At our first rehearsal, I’m afraid I’m the weakest link. I have to focus so hard on distinguishing my crotchets from my vibration that by the end I’m ready to lie down. But there’s only time for a quick coffee by the water and we’re back for two more sessions. It’s hard work, but it’s well worth it as the days go by, the notes become familiar and the music takes shape.
We had the afternoons free to enjoy the non-musical glory of Venice too – to marvel at St. Mark’s Square, get lost in the winding alleys, meander along small canals and spend an afternoon with old masters in the Academy. Not forgetting to sit with a plate of pasta and an Aperol spritz, watching the world go by.
“We had the afternoons off to enjoy the non-musical glory of Venice as well,” says Lizzie, who used the time to marvel at St. Mark’s Square (pictured)
Lizzie spent an afternoon looking at the old masters at the Accademia art gallery (above)
My fellow singers – about 40 of us traveling – are a mixed bunch: a few couples, a few friends from the choirs back home and others, like myself, who arrive alone.
But the nature of the journey creates a great sense of camaraderie. There was always someone who suggested lunch or a gondola ride.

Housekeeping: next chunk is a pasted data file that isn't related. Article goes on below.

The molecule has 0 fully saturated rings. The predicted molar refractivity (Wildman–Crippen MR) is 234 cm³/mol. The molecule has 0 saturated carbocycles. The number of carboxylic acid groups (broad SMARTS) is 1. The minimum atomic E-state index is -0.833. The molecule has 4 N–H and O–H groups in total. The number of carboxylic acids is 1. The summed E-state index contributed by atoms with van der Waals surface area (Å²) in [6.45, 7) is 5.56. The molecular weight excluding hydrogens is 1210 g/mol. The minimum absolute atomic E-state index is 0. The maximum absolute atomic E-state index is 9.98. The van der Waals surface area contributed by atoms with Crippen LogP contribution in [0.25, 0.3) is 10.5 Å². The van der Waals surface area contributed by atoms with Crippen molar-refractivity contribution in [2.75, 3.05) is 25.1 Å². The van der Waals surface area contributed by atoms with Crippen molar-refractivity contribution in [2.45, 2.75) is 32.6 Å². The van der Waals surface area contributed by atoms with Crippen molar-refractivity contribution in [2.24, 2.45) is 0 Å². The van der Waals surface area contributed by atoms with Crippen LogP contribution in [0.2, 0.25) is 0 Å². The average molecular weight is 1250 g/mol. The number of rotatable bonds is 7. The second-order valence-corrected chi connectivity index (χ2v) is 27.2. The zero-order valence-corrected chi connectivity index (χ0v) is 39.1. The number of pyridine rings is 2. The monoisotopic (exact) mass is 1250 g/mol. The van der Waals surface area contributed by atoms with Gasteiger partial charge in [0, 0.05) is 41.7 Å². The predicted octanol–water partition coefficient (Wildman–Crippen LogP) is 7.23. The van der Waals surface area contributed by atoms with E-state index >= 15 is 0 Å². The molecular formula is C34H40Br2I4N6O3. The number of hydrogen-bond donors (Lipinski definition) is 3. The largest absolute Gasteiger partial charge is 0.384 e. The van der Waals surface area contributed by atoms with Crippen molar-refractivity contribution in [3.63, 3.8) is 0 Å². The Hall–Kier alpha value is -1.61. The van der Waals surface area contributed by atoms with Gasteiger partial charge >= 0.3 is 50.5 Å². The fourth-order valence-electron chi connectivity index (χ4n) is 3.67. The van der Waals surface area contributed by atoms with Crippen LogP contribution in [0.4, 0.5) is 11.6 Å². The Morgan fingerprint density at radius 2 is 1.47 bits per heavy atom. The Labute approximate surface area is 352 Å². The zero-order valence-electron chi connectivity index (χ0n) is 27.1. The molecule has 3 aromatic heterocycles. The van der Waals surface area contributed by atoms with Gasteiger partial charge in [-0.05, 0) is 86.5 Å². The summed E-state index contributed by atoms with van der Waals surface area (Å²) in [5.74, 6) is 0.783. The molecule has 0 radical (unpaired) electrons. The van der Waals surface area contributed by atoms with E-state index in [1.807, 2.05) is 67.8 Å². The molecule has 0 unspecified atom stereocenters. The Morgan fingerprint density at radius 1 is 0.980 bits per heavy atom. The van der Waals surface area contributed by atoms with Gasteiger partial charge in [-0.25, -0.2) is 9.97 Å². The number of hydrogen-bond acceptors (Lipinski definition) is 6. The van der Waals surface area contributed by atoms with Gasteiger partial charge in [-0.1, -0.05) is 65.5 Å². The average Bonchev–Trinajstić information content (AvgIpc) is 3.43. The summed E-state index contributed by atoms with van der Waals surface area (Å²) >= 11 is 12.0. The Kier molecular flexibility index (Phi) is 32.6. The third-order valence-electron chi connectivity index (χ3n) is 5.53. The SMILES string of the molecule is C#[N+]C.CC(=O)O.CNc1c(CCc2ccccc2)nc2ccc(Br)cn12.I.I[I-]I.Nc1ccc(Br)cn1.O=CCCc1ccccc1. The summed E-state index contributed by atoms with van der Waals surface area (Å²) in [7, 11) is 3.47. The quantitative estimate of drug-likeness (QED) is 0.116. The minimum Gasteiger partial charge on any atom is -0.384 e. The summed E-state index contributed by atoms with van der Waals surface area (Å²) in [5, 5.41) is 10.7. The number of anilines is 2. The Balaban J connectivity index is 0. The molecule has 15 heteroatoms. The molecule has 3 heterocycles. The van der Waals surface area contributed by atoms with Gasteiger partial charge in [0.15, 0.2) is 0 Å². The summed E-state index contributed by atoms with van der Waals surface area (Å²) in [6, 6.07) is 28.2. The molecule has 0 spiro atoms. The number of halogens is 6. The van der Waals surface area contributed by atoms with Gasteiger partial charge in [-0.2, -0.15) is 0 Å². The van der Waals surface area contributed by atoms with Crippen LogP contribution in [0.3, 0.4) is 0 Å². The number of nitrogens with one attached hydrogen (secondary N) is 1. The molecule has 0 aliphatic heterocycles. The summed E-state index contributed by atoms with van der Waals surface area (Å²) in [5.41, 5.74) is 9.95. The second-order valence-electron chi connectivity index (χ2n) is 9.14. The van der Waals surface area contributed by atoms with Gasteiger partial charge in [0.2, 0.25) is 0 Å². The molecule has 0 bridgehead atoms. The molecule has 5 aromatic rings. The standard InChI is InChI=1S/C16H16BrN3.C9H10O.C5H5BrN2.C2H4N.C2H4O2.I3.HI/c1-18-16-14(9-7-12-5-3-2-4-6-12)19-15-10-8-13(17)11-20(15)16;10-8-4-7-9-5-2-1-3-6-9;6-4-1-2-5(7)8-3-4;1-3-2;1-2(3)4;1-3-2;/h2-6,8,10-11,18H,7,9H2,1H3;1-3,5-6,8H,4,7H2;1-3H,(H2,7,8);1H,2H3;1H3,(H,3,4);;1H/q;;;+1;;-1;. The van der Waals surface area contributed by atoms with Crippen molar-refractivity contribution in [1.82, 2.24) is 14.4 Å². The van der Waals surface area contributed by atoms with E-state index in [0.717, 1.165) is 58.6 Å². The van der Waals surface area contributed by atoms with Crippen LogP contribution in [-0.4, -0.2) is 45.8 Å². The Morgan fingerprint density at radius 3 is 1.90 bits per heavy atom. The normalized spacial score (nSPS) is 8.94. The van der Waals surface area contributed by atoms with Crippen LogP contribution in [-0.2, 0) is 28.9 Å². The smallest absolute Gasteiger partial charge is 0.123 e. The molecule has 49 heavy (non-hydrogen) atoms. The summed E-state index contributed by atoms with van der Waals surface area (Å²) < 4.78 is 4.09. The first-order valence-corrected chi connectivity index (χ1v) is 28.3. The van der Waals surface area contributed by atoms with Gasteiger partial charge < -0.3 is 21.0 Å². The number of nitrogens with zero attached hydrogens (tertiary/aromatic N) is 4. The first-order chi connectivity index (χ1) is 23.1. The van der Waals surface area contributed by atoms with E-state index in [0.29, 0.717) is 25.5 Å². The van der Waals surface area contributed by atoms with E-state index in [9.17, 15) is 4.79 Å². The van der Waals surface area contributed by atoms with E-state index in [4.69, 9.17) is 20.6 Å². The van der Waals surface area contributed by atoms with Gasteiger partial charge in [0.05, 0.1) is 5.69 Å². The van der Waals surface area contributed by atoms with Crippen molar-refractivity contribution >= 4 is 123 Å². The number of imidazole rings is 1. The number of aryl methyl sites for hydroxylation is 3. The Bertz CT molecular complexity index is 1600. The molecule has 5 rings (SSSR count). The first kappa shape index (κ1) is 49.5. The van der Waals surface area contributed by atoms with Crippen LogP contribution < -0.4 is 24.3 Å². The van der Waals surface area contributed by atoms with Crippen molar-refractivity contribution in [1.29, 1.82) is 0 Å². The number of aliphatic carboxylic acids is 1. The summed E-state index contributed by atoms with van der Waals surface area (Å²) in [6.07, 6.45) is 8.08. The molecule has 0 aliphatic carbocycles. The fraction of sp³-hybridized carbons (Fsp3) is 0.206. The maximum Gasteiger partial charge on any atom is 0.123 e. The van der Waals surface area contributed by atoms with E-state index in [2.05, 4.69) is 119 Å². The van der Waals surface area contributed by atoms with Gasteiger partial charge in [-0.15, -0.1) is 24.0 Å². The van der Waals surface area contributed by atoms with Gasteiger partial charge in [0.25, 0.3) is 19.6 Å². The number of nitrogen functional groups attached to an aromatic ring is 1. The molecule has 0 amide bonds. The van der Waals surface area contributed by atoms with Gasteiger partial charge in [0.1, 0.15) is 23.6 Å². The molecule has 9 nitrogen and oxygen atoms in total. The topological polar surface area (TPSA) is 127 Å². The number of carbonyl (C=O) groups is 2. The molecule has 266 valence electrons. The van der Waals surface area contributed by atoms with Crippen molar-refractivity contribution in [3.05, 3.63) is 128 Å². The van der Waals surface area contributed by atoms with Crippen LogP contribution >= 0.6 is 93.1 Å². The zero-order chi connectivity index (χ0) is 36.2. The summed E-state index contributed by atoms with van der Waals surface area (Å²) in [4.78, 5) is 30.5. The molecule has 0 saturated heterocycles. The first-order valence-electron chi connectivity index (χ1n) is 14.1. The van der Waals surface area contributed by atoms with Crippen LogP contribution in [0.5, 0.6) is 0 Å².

On our final evening, we stood before the altar of San Trovaso, facing an eager crowd of churchgoers and tourists who were seduced by our diverse program of Italian music in a city where The Four Seasons is played so regularly that its appeal is beginning to fade. pale.
When we gathered for prosecco and antipasti afterwards, united by our collective effort and tremendous sense of achievement, we felt like a group of old friends.
I have visited Venice many times. It is a place that always captures the imagination as it has managed to capture that of countless composers over the centuries.
But singing their music in the setting it was written for, hearing it soar and seep into the fabric of the building and echo back through the ages made it the most awe-inspiring visit yet.
Lizzie Enfield traveled as a guest of Run By Singers. The Glory Of Venice holiday costs £895 pp for four nights B&B and two group meals (runbysingers.org†